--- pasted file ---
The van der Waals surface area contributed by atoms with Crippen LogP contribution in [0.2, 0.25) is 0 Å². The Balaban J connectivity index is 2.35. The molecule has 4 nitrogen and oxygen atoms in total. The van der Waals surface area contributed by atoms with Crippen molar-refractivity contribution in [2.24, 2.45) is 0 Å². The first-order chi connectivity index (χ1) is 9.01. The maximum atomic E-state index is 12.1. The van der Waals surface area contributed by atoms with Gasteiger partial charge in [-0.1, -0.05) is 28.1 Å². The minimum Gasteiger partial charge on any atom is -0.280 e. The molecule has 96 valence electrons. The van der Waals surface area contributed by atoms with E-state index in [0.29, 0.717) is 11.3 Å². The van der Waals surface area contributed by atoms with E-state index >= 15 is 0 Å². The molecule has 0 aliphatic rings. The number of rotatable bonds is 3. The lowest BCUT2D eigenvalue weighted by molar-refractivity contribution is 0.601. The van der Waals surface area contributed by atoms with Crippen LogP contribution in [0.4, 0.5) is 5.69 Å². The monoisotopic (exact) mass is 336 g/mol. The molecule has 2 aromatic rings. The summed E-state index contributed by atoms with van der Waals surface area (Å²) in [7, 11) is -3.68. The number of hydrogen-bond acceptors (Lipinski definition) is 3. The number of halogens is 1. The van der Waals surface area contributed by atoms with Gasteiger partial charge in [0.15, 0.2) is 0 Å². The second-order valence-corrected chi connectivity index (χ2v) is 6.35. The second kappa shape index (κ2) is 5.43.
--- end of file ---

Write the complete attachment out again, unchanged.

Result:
The van der Waals surface area contributed by atoms with Crippen LogP contribution in [0.2, 0.25) is 0 Å². The Balaban J connectivity index is 2.35. The molecule has 4 nitrogen and oxygen atoms in total. The van der Waals surface area contributed by atoms with Crippen molar-refractivity contribution in [2.24, 2.45) is 0 Å². The first-order chi connectivity index (χ1) is 9.01. The maximum atomic E-state index is 12.1. The van der Waals surface area contributed by atoms with Gasteiger partial charge in [-0.1, -0.05) is 28.1 Å². The minimum Gasteiger partial charge on any atom is -0.280 e. The molecule has 96 valence electrons. The van der Waals surface area contributed by atoms with E-state index in [0.29, 0.717) is 11.3 Å². The van der Waals surface area contributed by atoms with E-state index >= 15 is 0 Å². The molecule has 0 aliphatic rings. The number of rotatable bonds is 3. The lowest BCUT2D eigenvalue weighted by molar-refractivity contribution is 0.601. The van der Waals surface area contributed by atoms with Crippen LogP contribution in [0.4, 0.5) is 5.69 Å². The monoisotopic (exact) mass is 336 g/mol. The molecule has 2 aromatic rings. The summed E-state index contributed by atoms with van der Waals surface area (Å²) in [7, 11) is -3.68. The number of hydrogen-bond acceptors (Lipinski definition) is 3. The number of halogens is 1. The van der Waals surface area contributed by atoms with Gasteiger partial charge in [0.15, 0.2) is 0 Å². The second-order valence-corrected chi connectivity index (χ2v) is 6.35. The second kappa shape index (κ2) is 5.43.